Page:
Remember “too big to fail?” Well, the next financial crisis will eclipse that.
Shah Gilani writes: Everyone is afraid of falling off the “fiscal cliff.” But there’s another dangerous countdown clock about hit to zero and no one is talking about it, even though it will spell even more financial problems for us all. At midnight on December 31, 2012, the Transaction Account Guarantee (TAG) program will expire.
The TAG program was initiated at the height of the credit crisis when depositors were fleeing banks for fear they would go under.
To quell what was turning into a run on banks, the FDIC upped regular deposit insurance from $100,000 to $250,000 and under the TAG banner initiated unlimited insurance for all non-interest bearing transaction accounts.
It’s the second part that’s important because that’s the piece that will soon come to an end.
When the unlimited insurance expires, corporations, businesses and depositors — whose soon- to- be- uninsured deposits, which total some $1.4 trillion, are likely to flee smaller banks — will rush into money market funds and seek the safety of short-term U.S. Treasuries.
This will create serious negative repercussions affecting our economic future.
The Unseen Perils at the Bottom of This Cliff
Here’s how each of those actions will affect the economy and you personally.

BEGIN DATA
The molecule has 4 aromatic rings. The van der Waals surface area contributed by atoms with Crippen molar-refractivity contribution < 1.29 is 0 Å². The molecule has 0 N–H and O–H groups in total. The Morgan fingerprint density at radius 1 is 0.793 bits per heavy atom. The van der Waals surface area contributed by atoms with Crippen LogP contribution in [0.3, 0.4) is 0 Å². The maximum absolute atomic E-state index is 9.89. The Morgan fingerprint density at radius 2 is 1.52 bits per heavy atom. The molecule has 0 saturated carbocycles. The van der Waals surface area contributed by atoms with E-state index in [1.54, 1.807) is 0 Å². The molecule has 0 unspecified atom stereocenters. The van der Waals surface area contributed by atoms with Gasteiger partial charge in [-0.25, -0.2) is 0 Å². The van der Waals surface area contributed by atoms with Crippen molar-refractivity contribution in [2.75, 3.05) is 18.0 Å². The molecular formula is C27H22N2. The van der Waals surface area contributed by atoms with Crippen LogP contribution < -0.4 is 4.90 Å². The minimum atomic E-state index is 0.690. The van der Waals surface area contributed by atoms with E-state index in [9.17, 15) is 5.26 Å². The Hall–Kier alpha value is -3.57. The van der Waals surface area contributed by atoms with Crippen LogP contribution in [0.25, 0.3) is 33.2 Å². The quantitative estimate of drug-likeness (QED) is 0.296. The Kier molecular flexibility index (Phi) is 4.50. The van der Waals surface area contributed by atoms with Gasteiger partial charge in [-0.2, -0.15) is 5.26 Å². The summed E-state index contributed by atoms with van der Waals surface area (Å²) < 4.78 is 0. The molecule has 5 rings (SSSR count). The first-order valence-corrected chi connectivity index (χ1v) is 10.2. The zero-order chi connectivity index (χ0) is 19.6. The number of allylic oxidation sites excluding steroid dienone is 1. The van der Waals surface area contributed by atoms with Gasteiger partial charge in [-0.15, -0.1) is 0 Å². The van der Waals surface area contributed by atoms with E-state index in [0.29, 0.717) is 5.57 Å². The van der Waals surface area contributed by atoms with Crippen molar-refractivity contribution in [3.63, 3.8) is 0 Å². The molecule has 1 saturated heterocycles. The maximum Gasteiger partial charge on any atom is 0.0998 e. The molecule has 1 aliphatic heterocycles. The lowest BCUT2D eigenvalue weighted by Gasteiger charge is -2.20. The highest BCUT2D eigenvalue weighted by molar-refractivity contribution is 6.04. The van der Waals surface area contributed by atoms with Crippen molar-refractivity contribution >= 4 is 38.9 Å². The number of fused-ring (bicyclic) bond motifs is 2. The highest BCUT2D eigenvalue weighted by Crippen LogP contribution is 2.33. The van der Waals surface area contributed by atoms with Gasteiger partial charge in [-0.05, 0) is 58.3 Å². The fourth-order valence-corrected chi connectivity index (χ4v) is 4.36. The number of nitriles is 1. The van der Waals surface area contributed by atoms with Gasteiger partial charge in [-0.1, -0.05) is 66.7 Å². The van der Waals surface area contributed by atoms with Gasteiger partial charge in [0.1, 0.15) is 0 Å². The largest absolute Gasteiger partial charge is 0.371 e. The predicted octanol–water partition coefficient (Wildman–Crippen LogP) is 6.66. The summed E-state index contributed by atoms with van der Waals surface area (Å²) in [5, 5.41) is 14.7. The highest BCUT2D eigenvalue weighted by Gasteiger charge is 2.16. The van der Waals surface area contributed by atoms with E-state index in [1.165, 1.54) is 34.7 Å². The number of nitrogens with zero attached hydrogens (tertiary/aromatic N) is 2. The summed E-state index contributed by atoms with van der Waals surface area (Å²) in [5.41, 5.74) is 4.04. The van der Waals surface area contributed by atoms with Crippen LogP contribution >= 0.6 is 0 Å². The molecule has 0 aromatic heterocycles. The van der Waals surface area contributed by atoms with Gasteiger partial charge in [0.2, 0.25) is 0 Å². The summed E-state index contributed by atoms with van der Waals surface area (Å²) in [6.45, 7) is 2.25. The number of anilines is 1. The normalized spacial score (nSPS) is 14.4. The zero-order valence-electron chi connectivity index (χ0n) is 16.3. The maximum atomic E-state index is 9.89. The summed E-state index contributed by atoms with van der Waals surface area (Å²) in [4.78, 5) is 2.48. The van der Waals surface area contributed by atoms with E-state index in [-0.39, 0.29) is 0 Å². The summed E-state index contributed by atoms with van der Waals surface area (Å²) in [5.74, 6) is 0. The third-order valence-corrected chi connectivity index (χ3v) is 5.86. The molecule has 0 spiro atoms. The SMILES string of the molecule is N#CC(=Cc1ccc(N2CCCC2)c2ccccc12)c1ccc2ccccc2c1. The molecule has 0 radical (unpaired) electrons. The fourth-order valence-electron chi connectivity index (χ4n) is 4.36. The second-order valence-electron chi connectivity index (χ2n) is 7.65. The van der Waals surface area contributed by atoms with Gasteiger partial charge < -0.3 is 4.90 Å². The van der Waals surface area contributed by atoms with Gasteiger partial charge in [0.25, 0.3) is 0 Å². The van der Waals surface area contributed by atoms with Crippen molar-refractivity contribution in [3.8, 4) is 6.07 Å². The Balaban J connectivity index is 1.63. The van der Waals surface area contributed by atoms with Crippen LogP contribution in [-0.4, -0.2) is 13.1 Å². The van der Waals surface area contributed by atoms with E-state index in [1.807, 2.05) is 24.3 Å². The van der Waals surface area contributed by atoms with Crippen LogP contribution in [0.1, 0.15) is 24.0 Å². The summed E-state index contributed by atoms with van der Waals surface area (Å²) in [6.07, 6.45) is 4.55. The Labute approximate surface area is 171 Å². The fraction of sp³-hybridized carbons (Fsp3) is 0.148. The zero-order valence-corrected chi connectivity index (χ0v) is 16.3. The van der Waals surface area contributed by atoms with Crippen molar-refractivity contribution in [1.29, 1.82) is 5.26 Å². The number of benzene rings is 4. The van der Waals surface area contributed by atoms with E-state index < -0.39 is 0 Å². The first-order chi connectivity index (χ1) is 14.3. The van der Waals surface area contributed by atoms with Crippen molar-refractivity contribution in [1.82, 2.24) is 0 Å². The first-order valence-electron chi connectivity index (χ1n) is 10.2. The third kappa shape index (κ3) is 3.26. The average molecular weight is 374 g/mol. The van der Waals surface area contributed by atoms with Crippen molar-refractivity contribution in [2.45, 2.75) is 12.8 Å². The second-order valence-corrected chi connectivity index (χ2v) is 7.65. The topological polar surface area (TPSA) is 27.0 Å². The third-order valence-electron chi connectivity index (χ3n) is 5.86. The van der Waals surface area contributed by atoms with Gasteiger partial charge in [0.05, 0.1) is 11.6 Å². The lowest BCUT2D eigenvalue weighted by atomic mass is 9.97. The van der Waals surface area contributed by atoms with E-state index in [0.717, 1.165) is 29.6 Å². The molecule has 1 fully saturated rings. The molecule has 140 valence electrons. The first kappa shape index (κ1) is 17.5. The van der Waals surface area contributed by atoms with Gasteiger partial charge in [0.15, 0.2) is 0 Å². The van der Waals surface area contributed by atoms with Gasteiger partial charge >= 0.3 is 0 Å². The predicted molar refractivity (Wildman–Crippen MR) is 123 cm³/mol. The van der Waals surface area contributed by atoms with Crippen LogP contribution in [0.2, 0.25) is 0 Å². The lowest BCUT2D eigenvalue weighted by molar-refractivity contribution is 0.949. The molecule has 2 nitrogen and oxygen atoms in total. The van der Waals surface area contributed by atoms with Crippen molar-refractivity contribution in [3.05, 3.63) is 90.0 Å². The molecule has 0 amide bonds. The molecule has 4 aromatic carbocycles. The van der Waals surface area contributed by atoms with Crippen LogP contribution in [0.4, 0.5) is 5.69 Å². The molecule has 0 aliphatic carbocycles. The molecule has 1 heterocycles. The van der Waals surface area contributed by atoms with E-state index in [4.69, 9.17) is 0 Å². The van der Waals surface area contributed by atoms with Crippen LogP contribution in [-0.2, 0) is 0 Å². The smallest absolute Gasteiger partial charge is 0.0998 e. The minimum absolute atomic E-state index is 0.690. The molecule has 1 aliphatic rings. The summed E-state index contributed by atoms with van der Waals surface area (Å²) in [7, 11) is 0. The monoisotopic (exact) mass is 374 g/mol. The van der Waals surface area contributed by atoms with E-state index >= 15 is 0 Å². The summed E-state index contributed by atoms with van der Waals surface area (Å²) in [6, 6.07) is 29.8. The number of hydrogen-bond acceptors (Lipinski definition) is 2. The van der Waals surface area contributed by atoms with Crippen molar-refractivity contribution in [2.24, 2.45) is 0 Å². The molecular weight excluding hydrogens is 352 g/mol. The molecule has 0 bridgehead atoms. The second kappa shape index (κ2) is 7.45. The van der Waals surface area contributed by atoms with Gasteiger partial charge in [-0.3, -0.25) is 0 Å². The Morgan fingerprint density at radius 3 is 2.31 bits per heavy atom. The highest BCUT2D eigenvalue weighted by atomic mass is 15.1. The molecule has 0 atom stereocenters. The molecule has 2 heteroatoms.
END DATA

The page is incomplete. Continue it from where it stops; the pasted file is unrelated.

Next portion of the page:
First, the too-big-to-fail (TBTF) banks that created the credit crisis and spawned the Great Recession are much bigger now than they were in 2008, and are about to get even bigger.
Because the failure of any one of America’s big five banks would implode the global financial system, they will never be allowed to fail. That makes them a fortress for depositors, regardless of expiring guarantees.
The same isn’t true for the smaller banks that will start disappearing.
U.S. corporations are sitting on at least $1.75 trillion in cash. Most of those funds are being held in checking and transaction accounts.
When the unlimited insurance on their deposits expires they will move some of their money elsewhere. But, on account of large payroll and other transaction account services corporations are reliant upon, a lot of that cash will still be parked at the biggest banks.
Cash on deposit at other institutions, greater than what will be insured, which is $250,000 since that higher insurance guarantee was made permanent, will gravitate to the big banks because of their fortress status.
But, it’s not just big corporations that will park their money at big banks. Most other businesses that have transaction accounts with balances above the covered $250,000 limit will start moving their accounts to the TBTF banks for the exact same reason.
The problem for the economy is that TBTF banks are going to have to make bigger and bigger loans and orchestrate far-reaching lending schemes that encompass wide swaths of the population (as they did with mortgages) to accommodate the greater economies of scale their huge size demands. That’s going to lead to massive concentrations of risk, which the TBTF banks have proven has been, and will be, their downfall.
Personally, for you and me as small consumers of banking services, there will be less competition, and borrowing and transaction costs will rise.